Return on investment (ROI) is a business tool applied in the business world to analyze or evaluate an investment in regard to its efficiency or to make a comparison between two or more investments. The ROI serves the purpose of measuring returns associated with money that has been invested in a particular business at a particular time frame. By applying the ROI an investor is able to compare the viability of a wide range of projects and as such, prioritize the project that yields the best ROI.

To calculate the ROI, an investor ought to divide the total expected financial gains by the total costs of project. Thus, the formula for calculating the same can be presented as follows:

_         ROI= (Expected net benefits / Total costs) * 100.

The net benefits are usually arrived at by subtracting the total benefits from the total gain. A high rate of ROI serves as an indicator of the viability of a project whereas a lower rate indicates an incremental financial loss. For instance, an investor planning to carry out a business project costing $100,000 to implement out and is able to demonstrate a return of $50,000 in the net benefits can be able to calculate the ROI as follows:

_          (50,000 / 100,000) * 100 = 50%

In the above example, an ROI of 50% serves as an indicator of positive returns on the particular project that the investor wishes to carry out. In simpler terms, any ROI ratio that is greater than zero gives an investor the green light to pursue the particular project. However, it is prudent to note that not all projects are expected to yield a greater than zero rate of ROI. This therefore insinuates that not all sub-zero rates of ROI indicate the ‘death’ of a particular project. For instance, all government functions and projects are not entirely in the business world. This is because the Government is usually mandated with the task to provide certain services free of charge to the public and as such, tolerates low ROI since the projects are not expected to yield any financial benefits to the government.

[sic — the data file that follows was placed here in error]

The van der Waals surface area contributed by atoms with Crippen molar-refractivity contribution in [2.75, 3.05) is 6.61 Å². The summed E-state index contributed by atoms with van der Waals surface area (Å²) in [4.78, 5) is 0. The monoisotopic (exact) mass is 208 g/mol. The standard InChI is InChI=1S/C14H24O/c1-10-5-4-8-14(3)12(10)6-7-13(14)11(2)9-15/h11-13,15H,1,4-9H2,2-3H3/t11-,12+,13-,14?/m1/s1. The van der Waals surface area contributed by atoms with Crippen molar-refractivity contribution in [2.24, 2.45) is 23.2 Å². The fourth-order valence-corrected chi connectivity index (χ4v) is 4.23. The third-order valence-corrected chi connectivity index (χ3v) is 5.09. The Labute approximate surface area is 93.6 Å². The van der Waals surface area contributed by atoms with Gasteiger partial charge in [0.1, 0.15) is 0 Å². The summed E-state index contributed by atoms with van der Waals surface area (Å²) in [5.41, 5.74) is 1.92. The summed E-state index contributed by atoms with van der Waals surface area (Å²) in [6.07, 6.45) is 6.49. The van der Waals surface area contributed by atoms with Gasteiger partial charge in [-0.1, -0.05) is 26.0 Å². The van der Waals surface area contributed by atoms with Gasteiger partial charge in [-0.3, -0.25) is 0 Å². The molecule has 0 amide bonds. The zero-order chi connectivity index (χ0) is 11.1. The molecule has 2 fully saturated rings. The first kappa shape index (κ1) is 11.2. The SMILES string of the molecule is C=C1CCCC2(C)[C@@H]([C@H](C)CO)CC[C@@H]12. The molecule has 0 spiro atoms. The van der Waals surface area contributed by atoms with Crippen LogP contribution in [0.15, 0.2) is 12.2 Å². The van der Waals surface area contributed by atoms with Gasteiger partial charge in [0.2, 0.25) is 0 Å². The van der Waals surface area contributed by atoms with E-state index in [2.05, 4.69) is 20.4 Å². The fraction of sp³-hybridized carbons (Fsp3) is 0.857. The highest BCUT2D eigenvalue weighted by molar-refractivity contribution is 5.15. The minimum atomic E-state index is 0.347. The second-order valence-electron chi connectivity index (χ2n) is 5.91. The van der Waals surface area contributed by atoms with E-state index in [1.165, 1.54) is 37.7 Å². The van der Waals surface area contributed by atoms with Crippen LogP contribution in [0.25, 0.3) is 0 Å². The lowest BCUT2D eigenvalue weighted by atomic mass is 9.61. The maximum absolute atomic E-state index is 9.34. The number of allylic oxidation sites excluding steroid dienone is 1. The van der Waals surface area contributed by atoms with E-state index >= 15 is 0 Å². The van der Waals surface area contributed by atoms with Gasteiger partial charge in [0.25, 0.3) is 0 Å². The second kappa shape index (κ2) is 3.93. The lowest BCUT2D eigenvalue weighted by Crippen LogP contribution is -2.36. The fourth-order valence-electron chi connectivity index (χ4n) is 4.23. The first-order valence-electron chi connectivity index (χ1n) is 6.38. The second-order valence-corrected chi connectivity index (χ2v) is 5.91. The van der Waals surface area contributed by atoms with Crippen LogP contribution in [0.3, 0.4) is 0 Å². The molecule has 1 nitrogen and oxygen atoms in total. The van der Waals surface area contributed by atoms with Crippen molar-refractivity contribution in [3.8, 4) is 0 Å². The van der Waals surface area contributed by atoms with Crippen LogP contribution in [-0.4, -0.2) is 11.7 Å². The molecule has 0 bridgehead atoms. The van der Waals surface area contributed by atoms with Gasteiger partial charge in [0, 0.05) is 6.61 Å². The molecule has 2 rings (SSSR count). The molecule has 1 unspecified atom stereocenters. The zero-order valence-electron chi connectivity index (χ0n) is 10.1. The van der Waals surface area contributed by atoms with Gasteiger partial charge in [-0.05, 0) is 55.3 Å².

Overall, return on investment as a business tool to measure the efficiency of a certain project or make comparison between different projects has proven over the years to be quite efficient. However, there are cases where complications arise while calculating the ROI, for instance, where property has been refinanced as in the case of a second mortgage. These situations therefore call for more complex calculations and as such, more advanced ways of calculating the ROI are called for.